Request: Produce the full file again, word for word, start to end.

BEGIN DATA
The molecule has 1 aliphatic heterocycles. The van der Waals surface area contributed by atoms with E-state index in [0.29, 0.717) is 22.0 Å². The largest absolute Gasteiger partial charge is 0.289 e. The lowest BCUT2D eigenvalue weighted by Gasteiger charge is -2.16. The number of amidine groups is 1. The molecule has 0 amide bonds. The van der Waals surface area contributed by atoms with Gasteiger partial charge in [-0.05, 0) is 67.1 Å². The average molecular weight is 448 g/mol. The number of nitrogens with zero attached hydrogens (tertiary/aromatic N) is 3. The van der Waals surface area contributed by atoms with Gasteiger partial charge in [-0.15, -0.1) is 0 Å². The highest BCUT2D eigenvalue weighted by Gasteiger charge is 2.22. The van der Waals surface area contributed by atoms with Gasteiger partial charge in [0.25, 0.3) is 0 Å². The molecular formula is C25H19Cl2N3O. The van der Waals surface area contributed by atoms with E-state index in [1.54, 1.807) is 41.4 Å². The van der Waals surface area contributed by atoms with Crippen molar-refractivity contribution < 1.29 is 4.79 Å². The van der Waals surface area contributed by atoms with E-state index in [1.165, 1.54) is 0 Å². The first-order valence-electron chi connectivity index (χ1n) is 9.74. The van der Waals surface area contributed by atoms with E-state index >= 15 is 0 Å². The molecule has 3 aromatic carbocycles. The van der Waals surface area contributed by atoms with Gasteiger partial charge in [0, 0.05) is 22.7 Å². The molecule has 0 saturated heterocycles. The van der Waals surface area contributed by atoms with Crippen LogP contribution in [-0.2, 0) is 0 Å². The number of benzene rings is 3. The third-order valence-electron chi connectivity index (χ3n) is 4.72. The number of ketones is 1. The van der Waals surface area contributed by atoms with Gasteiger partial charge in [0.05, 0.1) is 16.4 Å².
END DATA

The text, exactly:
The molecule has 1 aliphatic heterocycles. The van der Waals surface area contributed by atoms with E-state index in [0.29, 0.717) is 22.0 Å². The largest absolute Gasteiger partial charge is 0.289 e. The lowest BCUT2D eigenvalue weighted by Gasteiger charge is -2.16. The number of amidine groups is 1. The molecule has 0 amide bonds. The van der Waals surface area contributed by atoms with Gasteiger partial charge in [-0.05, 0) is 67.1 Å². The average molecular weight is 448 g/mol. The number of nitrogens with zero attached hydrogens (tertiary/aromatic N) is 3. The van der Waals surface area contributed by atoms with Gasteiger partial charge in [-0.15, -0.1) is 0 Å². The highest BCUT2D eigenvalue weighted by Gasteiger charge is 2.22. The van der Waals surface area contributed by atoms with Gasteiger partial charge in [0.25, 0.3) is 0 Å². The molecular formula is C25H19Cl2N3O. The van der Waals surface area contributed by atoms with E-state index in [1.54, 1.807) is 41.4 Å². The van der Waals surface area contributed by atoms with Crippen molar-refractivity contribution < 1.29 is 4.79 Å². The van der Waals surface area contributed by atoms with E-state index in [1.165, 1.54) is 0 Å². The first-order valence-electron chi connectivity index (χ1n) is 9.74. The van der Waals surface area contributed by atoms with E-state index >= 15 is 0 Å². The molecule has 3 aromatic carbocycles. The van der Waals surface area contributed by atoms with Gasteiger partial charge in [0, 0.05) is 22.7 Å². The molecule has 0 saturated heterocycles. The van der Waals surface area contributed by atoms with Crippen LogP contribution in [-0.2, 0) is 0 Å². The number of benzene rings is 3. The third-order valence-electron chi connectivity index (χ3n) is 4.72. The number of ketones is 1. The van der Waals surface area contributed by atoms with Gasteiger partial charge in [0.05, 0.1) is 16.4 Å².